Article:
There is some folklore that suggests mugwort can also be used in love spells. Widows were said to wear sprigs of mugwort to attract new love, while other folklore suggests young maidens placed sprigs between their breasts to attract a suitor. In Ancient Greece, mugwort was used to gain love and friendship, sometimes being hung in the bedroom to ensure a happy marriage.

Finally, mugwort is deeply associated with dream magic and astral travel. Mugwort is a mild hallucinogenic when smoked or applied to the skin and therefore can be used to induce an altered state of consciousness prior to astral travel or hedge riding. Mugwort is a common ingredient in modern flying ointments for this reason, and some sources suggest mugwort may have been used in historical flying ointments as well. As a tea, mugwort relaxes the nerves and opens the third eye, making you more open to receiving messages from the Otherworld. It also stimulates dreams and aids in falling asleep, so it can be used during dream recall. 

Mugwort can be used in a number of spells including:
     Astral Projection
     Dream Magic
     Protection Magic
     Love Spells
     Divination
     Hedge Riding

Medicinal Uses: Mugwort can be used where ever a digestive stimulant is needed. When taken internally, it stimulates the production of bitter juices while also providing carminative oil. The volatile oil in mugwort, which contains cineole and thujone, has a mild nervine action that can aid in depression and easing tension. It can also be used to aid in menstrual flow although it can cause severe uterine contractions so women who are pregnant or wish to become pregnant should NOT take mugwort internally. Furthermore, children should not take mugwort. As a rule of thumb, if you are not old enough to menstruate, you are not old enough to ingest mugwort.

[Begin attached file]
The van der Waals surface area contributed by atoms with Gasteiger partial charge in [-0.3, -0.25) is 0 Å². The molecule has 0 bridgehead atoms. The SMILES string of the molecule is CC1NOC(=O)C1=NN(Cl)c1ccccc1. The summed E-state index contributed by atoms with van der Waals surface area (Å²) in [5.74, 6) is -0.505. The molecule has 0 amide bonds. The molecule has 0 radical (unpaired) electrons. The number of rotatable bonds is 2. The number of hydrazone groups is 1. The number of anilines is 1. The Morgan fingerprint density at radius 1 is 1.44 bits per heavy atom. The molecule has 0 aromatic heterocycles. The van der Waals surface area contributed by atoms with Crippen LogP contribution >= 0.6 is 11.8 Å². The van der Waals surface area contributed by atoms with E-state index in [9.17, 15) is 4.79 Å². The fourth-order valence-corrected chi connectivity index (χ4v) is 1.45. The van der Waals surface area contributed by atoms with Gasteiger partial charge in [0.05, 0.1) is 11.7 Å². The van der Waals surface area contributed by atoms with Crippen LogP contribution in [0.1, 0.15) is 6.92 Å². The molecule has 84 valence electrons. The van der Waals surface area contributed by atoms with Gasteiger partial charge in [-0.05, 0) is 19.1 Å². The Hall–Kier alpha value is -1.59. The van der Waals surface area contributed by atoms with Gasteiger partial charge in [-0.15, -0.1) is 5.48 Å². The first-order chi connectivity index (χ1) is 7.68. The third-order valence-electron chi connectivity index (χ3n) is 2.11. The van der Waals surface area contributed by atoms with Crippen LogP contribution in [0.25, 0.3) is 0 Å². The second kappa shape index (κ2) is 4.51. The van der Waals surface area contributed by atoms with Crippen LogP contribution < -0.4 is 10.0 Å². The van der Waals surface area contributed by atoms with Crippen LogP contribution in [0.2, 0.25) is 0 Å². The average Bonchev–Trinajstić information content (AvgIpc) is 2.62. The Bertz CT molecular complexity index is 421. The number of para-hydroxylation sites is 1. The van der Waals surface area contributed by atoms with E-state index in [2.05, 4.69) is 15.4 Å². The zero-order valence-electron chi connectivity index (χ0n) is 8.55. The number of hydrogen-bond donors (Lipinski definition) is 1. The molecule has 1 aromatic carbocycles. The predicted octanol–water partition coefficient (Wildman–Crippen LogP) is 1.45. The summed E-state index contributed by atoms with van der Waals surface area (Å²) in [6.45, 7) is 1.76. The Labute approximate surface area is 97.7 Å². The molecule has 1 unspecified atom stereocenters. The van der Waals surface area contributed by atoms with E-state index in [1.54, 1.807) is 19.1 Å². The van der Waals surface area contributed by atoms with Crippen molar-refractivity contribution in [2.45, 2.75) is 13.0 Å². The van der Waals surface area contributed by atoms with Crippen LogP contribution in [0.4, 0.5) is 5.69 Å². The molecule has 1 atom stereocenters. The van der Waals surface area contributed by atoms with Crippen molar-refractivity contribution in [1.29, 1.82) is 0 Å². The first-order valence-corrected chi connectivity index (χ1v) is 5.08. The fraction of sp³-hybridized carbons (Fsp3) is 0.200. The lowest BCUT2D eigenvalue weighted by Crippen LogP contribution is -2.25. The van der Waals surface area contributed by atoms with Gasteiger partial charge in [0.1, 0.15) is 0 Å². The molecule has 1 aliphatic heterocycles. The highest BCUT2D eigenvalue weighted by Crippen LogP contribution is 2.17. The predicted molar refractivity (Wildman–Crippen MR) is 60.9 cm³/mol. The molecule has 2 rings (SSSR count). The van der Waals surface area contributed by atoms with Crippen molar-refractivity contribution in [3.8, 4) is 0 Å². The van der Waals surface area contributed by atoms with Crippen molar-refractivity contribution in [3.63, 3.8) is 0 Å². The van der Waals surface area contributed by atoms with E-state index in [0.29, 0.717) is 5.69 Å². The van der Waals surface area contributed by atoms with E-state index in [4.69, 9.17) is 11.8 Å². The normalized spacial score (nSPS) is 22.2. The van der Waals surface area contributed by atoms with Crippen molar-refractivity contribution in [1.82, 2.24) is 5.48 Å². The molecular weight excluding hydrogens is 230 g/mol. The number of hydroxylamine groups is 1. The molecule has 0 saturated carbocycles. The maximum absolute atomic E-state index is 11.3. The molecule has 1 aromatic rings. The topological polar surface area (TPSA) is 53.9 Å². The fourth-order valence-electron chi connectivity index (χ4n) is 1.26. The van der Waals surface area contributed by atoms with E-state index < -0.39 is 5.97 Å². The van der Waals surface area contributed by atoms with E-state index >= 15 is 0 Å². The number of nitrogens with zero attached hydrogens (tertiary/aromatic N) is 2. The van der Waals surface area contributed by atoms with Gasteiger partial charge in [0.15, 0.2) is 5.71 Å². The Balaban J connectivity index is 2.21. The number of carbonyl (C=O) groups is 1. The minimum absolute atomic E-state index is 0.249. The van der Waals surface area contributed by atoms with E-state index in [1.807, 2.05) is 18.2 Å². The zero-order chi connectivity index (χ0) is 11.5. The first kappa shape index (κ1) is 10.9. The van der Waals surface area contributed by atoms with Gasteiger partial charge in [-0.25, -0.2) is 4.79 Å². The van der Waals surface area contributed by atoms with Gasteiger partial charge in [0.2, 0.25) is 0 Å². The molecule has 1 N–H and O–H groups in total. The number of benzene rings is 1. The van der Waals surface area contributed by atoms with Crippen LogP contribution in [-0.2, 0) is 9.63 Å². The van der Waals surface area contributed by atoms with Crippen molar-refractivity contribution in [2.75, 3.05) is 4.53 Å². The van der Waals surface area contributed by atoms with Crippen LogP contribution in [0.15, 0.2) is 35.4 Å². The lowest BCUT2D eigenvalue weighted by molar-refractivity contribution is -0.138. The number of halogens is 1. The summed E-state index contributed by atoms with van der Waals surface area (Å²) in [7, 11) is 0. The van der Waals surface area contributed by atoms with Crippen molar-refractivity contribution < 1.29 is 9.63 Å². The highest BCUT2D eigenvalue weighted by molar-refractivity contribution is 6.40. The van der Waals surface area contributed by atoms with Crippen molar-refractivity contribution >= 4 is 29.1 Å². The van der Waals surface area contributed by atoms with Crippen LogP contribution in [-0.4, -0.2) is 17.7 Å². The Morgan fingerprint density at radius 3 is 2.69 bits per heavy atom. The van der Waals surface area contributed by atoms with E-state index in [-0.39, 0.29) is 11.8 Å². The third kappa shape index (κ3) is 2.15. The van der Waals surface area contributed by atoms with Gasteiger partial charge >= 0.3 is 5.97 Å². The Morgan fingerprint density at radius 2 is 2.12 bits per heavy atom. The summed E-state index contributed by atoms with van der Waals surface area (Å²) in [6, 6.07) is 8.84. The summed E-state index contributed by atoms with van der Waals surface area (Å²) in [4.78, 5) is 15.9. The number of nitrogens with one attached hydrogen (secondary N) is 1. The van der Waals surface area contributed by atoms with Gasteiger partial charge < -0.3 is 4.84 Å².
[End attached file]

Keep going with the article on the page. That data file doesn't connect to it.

Preparation and Dosage: Leaves and roots can be harvested between July and September and dried. To create an infusion, pour one cup of boiling water into 1-2 teaspoons of dried herb and infuse for 10-15 minutes. Drink up to 3 times a day. Mugwort is very bitter, so you may want to sweeten it with honey. For a tincture, take 1-4 milliliters up to three times a day. Do NOT use mugwort essential oil, often named "Armoise." The volatile oils are extremely concentrated and not safe for use. It is potentially neurotoxic.


Want to print a copy of this for your Book of Shadows? Click below for your free copy!



5 comments :

  1. May I ask, can you make Mugwort into a balm ??

    ReplyDelete
    Replies
    1. Yes. In fact, many dream balms on the market contain mugwort.

      Delete
  2. Do you grow your own or can you share where you prefer to purchase mugwort?

    ReplyDelete
    Replies
    1. I don't grow my own as of yet. Georgia is not the best climate for growing mugwort. I usually purchase mugwort from a Georgia based company called Raven's Nest Herbals. They are always at our Renaissance Festival, and they make the best tea blends. Another great, and much larger company, is Mountain Rose Herbs. I highly recommend both. Thanks for reading!

      Delete
  3. I grow Mugwort in my NC garden here in the mountains. I can send some if anyone needs some. moon.priestess@yahoo.com

    ReplyDelete

This witch loves to hear from her readers, so please share your thoughts below!